Proton Therapy Cancer Treatment
This article was originally written and submitted as part of a Canada 150 Project, the Innovation Storybook, to crowdsource stories of Canadian innovation with partners across Canada. The content has since been migrated to Ingenium’s Channel, a digital hub featuring curated content related to science, technology and innovation.
Canada’s first proton therapy facility
On August 21, 1995, Mr. Lorne Scott of Campbell River, BC, became the first person in Canada to have his cancer treated with a proton beam.
Mr. Scott suffered from a rare form of ocular cancer called ocular melanoma, and had been faced with the dilemma that many Canadians with ocular melanoma experienced: either undergo traditional therapy, such as chemo- and radiotherapy, or travel abroad for the effective but expensive proton therapy treatment. The advent of the proton therapy treatment center within TRIUMF (Canada’s national laboratory for particle and nuclear physics and accelerator-based science) heralded a new era for ocular melanoma treatment for Canadians and represented a striking innovation in the field of accelerator-based disease treatment.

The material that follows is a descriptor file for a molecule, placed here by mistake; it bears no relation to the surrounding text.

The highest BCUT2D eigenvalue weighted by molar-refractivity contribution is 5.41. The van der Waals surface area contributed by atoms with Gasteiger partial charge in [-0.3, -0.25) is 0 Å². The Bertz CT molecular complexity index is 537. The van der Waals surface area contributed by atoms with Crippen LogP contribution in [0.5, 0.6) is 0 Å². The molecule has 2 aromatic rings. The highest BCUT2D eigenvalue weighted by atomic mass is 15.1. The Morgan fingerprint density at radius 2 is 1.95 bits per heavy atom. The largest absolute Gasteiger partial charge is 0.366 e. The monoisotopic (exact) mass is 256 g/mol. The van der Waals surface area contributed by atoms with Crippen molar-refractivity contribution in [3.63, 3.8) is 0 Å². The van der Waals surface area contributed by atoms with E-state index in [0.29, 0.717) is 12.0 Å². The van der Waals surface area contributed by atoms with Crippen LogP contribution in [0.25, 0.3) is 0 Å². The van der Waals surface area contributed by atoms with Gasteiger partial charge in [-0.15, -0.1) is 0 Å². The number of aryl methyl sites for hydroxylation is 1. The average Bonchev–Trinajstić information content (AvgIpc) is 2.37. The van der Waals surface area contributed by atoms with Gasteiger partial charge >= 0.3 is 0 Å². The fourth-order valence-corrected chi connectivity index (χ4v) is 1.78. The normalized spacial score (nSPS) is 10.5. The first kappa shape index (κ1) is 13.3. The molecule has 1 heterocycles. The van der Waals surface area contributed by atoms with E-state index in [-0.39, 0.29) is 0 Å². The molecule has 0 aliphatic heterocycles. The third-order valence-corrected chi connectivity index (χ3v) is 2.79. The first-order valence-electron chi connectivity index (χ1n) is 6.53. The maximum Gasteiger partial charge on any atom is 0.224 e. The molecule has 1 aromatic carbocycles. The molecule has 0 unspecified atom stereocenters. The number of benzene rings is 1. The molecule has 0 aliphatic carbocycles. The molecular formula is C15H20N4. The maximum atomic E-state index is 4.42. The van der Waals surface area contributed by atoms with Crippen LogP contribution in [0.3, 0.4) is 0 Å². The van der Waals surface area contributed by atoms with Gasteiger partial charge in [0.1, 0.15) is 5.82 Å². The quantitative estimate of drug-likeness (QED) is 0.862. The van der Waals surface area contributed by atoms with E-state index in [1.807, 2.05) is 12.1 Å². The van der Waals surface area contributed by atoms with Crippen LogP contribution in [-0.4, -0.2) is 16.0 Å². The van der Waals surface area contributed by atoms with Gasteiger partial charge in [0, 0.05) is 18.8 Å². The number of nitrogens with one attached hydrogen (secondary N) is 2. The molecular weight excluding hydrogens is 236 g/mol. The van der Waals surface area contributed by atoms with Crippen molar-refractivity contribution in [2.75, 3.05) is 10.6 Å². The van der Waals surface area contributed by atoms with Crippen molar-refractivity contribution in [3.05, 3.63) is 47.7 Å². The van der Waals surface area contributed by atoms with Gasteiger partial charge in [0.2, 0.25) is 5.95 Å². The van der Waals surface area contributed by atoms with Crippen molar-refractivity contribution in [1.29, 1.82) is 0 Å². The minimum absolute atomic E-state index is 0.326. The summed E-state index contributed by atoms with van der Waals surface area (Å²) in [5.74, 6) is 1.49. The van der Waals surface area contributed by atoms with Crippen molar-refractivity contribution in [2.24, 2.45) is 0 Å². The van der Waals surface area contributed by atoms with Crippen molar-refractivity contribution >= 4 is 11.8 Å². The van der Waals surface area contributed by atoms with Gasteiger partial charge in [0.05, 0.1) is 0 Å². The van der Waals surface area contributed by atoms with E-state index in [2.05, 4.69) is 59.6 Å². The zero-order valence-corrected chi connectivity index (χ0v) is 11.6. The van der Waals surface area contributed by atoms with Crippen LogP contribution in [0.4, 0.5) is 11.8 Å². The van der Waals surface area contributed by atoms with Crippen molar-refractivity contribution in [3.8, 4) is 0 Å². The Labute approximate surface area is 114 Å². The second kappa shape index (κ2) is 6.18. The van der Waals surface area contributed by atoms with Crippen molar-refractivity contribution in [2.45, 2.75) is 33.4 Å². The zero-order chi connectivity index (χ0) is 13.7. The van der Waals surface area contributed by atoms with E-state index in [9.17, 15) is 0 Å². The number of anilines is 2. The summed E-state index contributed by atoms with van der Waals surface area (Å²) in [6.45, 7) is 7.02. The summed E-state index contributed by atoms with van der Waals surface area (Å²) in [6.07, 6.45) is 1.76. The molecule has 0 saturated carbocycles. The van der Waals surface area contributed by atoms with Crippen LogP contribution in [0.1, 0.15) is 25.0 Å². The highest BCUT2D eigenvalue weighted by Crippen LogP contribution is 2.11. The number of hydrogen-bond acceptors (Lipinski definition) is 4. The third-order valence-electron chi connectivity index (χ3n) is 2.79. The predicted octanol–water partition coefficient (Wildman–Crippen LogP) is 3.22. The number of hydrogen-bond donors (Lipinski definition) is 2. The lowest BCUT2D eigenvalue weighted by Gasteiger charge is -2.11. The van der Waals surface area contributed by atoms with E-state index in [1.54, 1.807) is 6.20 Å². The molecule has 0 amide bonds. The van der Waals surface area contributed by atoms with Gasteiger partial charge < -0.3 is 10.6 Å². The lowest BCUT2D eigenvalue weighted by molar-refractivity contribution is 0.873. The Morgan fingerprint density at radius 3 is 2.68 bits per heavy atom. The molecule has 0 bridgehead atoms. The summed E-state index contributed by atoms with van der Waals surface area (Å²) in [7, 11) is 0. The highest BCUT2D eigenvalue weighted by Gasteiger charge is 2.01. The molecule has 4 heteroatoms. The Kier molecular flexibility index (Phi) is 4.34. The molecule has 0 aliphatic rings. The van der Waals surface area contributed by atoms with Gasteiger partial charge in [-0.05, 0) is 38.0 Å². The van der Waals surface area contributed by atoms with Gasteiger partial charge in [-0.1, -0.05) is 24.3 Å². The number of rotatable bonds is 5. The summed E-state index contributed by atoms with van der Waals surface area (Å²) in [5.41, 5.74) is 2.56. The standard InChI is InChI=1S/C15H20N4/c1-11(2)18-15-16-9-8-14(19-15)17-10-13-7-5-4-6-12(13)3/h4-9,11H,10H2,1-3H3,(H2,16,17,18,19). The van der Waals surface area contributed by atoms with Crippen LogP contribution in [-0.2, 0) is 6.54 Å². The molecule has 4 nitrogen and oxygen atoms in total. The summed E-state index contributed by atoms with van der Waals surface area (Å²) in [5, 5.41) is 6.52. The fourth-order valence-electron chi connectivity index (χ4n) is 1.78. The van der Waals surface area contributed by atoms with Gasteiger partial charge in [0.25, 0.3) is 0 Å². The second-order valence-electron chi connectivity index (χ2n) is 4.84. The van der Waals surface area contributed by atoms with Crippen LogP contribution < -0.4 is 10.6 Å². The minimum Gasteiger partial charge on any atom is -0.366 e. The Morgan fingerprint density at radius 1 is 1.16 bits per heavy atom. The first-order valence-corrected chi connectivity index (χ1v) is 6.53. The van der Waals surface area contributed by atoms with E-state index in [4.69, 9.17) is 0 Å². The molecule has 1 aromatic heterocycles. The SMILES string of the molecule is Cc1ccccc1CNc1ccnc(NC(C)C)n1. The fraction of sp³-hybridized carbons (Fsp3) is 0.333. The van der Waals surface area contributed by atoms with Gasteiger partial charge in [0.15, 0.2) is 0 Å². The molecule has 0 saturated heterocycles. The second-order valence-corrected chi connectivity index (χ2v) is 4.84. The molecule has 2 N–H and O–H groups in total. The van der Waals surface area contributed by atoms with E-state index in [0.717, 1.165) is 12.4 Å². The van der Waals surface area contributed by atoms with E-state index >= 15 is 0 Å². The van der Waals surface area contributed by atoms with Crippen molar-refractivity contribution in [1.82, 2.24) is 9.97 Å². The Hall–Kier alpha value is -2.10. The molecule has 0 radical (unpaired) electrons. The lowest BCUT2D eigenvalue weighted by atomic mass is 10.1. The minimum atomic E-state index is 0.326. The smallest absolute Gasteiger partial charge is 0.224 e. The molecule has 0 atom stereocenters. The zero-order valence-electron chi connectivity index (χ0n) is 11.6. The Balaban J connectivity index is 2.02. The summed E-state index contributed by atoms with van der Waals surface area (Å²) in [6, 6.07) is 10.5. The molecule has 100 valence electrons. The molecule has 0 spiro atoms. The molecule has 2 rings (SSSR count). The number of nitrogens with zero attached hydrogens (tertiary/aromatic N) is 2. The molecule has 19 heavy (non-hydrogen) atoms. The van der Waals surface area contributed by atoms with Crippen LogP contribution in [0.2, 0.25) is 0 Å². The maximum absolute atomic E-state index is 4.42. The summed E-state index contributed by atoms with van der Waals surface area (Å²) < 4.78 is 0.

Today, the proton therapy treatment center (located onsite at the TRIUMF campus in Vancouver, B.C.) treats around ten patients per year. The facility runs as a collaboration between TRIUMF, the British Columbia Cancer Agency, and the University of British Columbia’s Eye Care Centre. Proton therapy treatment has an average success rate of 95% for tumor control and an average five-year survival rate of 80%, which are on par with surgical removal of the eye. Proton radiotherapy is unique in that it enters the eye at a controlled energy, and focuses at a precise distance inside the tissue. These unique properties allow doctors to deliver the energy directly to the tumor, destroy cancerous cells while preserving the nearby parts of the eye and, in many cases, save the patient’s vision.
Learn more about TRIUMF’s proton therapy: http://www.triumf.ca/proton-therapy